End-of-Life Choice, Palliative Care and Counseling

Posts TaggedPain Management

The Takeaway: Hospices Diversify End-of-Life Care to Suit Boomers

By Elizabeth Nolan Brown
AARP
July 3, 2012

Hospice care with a side of golf? That’s just the beginning. Hospices are working to “diversify their services” in preparation for the eventual needs of aging boomersaccording to the Associated Press. In the meantime, providers would like to dispel myths that hospice care is all doom, gloom and candlelit bedrooms.

Hospice traditionally provides medical care, pain management and emotional and/or spiritual support to patients with terminal illnesses. According to the National Hospice and Palliative Care Organization, as many as 40 percent of all deaths in the United States were under the care of hospice in 2010. The number of Americans who received hospice care that year had more than doubled since 2000.

For most patients, hospice care means periodic home visits from hospice workers; a much smaller group receives round-the-clock home care or care at a hospice house. There is a growing trend, however, in this “pre-hospice” concept — longer term programs for patients living with complex illnesses who are not necessarily terminally ill. For these patients, Southern Tier organizes things like weekend trips to casinos, golf outings, Florida vacations and dinners out. “If the real focus is to help someone stay comfortable, then that’s hospice,” said Stawasz.

Ira Byock, director of palliative medicine at the Dartmouth-Hitchcock Medical Center in New Hampshire, told AP that he hopes boomers will “take back” end-of-life care, as they did with the natural childbirth movement and allowing fathers in delivery rooms.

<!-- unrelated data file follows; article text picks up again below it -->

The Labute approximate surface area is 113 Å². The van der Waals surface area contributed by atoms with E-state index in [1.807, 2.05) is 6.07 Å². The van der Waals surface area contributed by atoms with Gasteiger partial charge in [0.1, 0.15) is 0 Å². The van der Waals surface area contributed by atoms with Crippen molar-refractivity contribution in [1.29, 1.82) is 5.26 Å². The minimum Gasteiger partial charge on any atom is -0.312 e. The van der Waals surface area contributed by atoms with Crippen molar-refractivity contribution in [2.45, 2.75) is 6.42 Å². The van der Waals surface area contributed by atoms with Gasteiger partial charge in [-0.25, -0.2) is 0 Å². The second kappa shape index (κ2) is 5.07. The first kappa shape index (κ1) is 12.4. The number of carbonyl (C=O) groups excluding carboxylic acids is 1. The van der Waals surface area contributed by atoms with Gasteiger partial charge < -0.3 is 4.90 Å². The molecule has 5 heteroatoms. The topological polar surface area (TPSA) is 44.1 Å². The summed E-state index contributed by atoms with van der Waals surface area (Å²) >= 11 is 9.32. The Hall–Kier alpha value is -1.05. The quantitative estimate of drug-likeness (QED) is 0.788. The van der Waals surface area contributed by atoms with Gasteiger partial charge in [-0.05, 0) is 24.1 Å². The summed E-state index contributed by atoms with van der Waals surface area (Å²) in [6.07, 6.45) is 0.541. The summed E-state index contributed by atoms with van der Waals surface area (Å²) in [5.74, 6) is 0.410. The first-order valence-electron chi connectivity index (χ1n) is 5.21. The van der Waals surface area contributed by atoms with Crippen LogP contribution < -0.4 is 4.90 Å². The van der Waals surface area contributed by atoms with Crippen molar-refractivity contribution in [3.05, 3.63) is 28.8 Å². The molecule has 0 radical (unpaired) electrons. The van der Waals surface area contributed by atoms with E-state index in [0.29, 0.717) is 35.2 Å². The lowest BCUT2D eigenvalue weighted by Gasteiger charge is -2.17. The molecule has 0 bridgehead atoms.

“It was driven by the boomers as citizens and consumers; it was an advocacy movement. A very similar thing needs to happen now” with hospice and end-of-life care, he said.

Tuesday Quick Hits:

  • More employers offer “wellness” incentives. A new survey from the Society for Human Resource Management found 20 percent of employers offer discounted health insurance premiums for non-smoking employees, up from 12 percent in 2011. Incentives to join gyms, lose weight or institute other healthy habits are also increasingly common.
  • C.O.P.s take back Boston senior home. The 11-story  housing complex for older adults was overrun with drug-dealing, crime and loiterers, until a citizen patrol unit (called Citizens on Patrol, or “C.O.P.”) helped make the hallways safe for senior residents again.

Oncology + Palliative Care = Winning Team

By Hollye Harrington Jacobs
Huffington Post
June 26, 2012

Right after my FBC diagnosis (f-bomb breast cancer for new readers), my husband and I had an information gathering week. After a series of diagnostic tests to determine the extent of the disease, we had a series of meetings to interview doctors to determine who would become a part of my/our health care team.

One big misnomer in our culture is that doctors (solely) develop a patient’s plan of care. No. No. No. This could not be farther from the truth! Patients have a real responsibility to be fully engaged in the development (and revision) of a plan of care.

After the testing was complete, we had meetings and interviews with the following doctors:

  • Two surgical oncologists (surgeons who specialize in breast cancer)
  • Three oncologists (doctors who specialize in treating cancer)
  • Two radiation oncologists (doctors who specialize in radiation of cancer)
  • Two plastic surgeons (doctors who specialize in reconstruction after a mastectomy)
  • One palliative care physician (doctor who specializes in pain management)

Whoa. Whoa. Whoa. Are you wondering, “Why palliative care?” Most people hear the phrase “palliative care” and think “buy the plot… she must be dying.”